£144per week State Pension Reform at last – Ros Altmann

    Ros is a leading authority on both private and state pensions,annuities and
    retirement policy. Numerous major awards have recognised her work to
    demystify finance and make pensions work better for people.

  • Ros Altmann

    Ros Altmann

    £144per week State Pension Reform at last

    £144per week State Pension Reform at last

    Radical state pension reform announcement coming at last – a huge step forward

    Flat-rate, simple state pension about £145 a week expected for future

    This reform vital to make it safer to pay into private pensions with auto-enrolment

    At last we are about to see it. The long-awaited White Paper, showing the Government’s proposals for radical reform of the state pension is being released tomorrow.



    • The White Paper will propose a new state pension system, paying just one state pension of around £145 a week to anyone with a full National Insurance record
    • The new pension will start after 2016-2017 and eventually replace Basic State Pension and all Additional State Pensions with one simple payment
    • The age at which the pension will be paid will rise in future, as life expectancy rises. It will rise to age 66 in 2020 and age 67 by 2028, then further thereafter
    • The new state pension will be just above the current Pension Credit Guarantee Credit means-test level, to make it safer for people to save
    • Women, the self employed and future pensioners (not existing pensioners) on modest incomes with private savings will be winners.
    • This new system will reduce – but not eliminate – pensioner means-testing. Future pensioners who do not have a full NI record, or those who may get Housing Benefit or Council Tax Benefit may still be means-tested.
    • Anyone already entitled to over £145 a week will still receive the higher amounts, so there will be years of transition to the full new scheme when benefits from the past system will still be honoured
    • The new system will be cost-neutral, it will just spend money
    • There will be no more contracting out of the state pension system and private schemes may want to change their benefit structure once they no longer have to replace the Additional State Pension.

    These are brave proposals, but are long overdue in order to improve pension provision for our ageing population. Despite years of tinkering, we still have a state pension system that is not fit for purpose. It is creaking at the seams. It has been patched up so many times and is now just a complex web of different parts that almost nobody understands. With these proposals, however, future pensioners should eventually have a system that is simple, clear and understandable. They will know the deal. It will take time to get there, but we will be on the right path.


    What is the Government proposing?

    The state pension will pay a basic minimum of around £145 a week. The White Paper will propose merging together Basic and any Additional State Pensions into one flat-rate payment in future, around the Pension Credit level. Eventually, there will be one state pension amount, rather than different entitlements depending on previous earnings and year of contribution. If people want or need more income in later life, they will have to either plan to save more or keep working if they can, to supplement what the state can afford.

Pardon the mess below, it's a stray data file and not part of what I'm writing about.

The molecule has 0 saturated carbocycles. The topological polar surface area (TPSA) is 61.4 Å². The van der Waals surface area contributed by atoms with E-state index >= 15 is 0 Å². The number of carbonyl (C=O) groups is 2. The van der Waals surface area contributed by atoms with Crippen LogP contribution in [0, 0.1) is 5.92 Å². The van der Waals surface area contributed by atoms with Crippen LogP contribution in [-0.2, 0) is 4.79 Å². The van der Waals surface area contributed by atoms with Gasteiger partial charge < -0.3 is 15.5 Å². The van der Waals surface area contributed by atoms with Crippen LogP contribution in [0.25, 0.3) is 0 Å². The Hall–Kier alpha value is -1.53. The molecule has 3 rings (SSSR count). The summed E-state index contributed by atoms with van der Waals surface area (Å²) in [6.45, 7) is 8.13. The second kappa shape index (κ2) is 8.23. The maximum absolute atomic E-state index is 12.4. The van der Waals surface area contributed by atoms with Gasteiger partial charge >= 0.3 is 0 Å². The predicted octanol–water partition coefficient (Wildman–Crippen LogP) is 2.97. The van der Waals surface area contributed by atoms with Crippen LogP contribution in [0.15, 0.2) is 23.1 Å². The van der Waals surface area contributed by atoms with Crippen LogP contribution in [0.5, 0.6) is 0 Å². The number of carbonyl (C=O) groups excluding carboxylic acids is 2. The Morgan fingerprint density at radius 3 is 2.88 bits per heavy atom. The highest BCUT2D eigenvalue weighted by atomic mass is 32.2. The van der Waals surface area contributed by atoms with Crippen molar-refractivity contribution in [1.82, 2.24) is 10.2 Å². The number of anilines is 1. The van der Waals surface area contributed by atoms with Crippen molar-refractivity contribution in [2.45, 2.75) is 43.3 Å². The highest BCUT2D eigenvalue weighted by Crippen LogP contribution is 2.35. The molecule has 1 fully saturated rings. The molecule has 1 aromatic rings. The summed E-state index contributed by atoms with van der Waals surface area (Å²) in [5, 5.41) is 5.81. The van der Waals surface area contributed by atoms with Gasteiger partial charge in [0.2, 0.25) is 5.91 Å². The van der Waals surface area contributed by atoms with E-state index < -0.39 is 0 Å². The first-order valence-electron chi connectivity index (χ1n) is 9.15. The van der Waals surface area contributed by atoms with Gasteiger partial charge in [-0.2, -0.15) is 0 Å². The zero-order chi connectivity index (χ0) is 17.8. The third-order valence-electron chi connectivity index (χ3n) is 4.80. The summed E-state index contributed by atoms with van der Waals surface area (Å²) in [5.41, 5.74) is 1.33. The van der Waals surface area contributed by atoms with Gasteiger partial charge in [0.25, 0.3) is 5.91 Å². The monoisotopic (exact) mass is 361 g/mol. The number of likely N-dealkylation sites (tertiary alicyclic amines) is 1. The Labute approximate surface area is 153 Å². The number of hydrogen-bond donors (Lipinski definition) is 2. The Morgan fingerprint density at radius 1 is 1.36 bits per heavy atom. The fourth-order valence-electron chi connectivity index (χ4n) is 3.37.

What is wrong with the current state pension?

    It is horrendously complex. In fact, Britain has by far the most complex pension system in the world. The DWP itself has admitted that it cannot provide accurate forecasts of many people’s state pension entitlements because the calculations are so complicated! At the moment, the state pension paid can consist of the following parts:

    • Basic State Pension (BSP)
    • Second State Pension (S2P)
    • State Earnings Related Pension (SERPS)
    • Graduated Pension

    and then, if all those are not enough they can also receive the

    • Pension Credit, which can consist of
    • Guarantee Credit and
    • Savings Credit.

    All these elements of the state pension have different qualification criteria and different rules. Nobody really understands the system and its complexity makes it impossible to plan properly for retirement because people do not know what they will receive from the state.

    In fact, the State Pension system actually undermines private pensions, because anyone who ends up on means-tested benefits in retirement will find that their private pension savings are penalised. Even on the Government’s own figures, at least one in 20 retirees in future will not get value from their private pensions. And the proportion of low to moderate earners who lose out, will be much higher than this average.


    Why is the flat-rate pension such a good idea?

    At last, we would have a state pension that people could understand. The current system is so confusing that most people do not know what they will get from the state and nearly half of pensioners end up needing means-tested benefits to avoid poverty. This is because our Basic state pension is about the lowest in the developed world. The new flat-rate state pension would be simpler and more generous, it would be understandable, would avoid mass-means-testing and would mean people could plan to build on top of the basic minimum state pension if they want more than the £145 a week in retirement.


    Will all pensioners get this £145 a week in future?

    No. Unfortunately, the complexity of the current system leaves us with enormous legacy issues that will mean there has to be a transition period over a number of years which leaves pensioners with some entitlements from the old system, while also being part of the new state pension, but eventually those who have contributed for the required number of years will get the full new flat-rate pension. The low paid, women, carers, the self-employed and disabled will be less likely to lose out as they have done in the current state pension system.


    Will this be a citizen’s pension?

    No, this pension will only be paid to those with a full National Insurance (NI) record either from working and paying NI, or being credited while not working.


    Why around £145 a week?

    This is designed to be just above the level of the Pension Credit Guarantee Credit, so that most future pensioners with a full National Insurance record would be clear of pension credit means-testing. The current Basic State Pension is just over £107 a week (rising to £110.15 a week from April 2013). However, anyone without much extra income can then claim means-tested Pension Credit which will give a Guarantee Credit income of at least £142.70 now, rising to £145.40 in April 2013. Therefore, many people with a full Basic State Pension will still be below the Pension Credit level and people over pension age with no NI contribution record at all can be paid £145.40 anyway. However, people who have some extra private savings or private income could find this income merely replaces state benefits and will be penalised for their private retirement provision. This means it is not safe to encourage everyone to contribute to a pension scheme, so the Government needs to lift the Basic State Pension to at least the Pension Credit means-test level.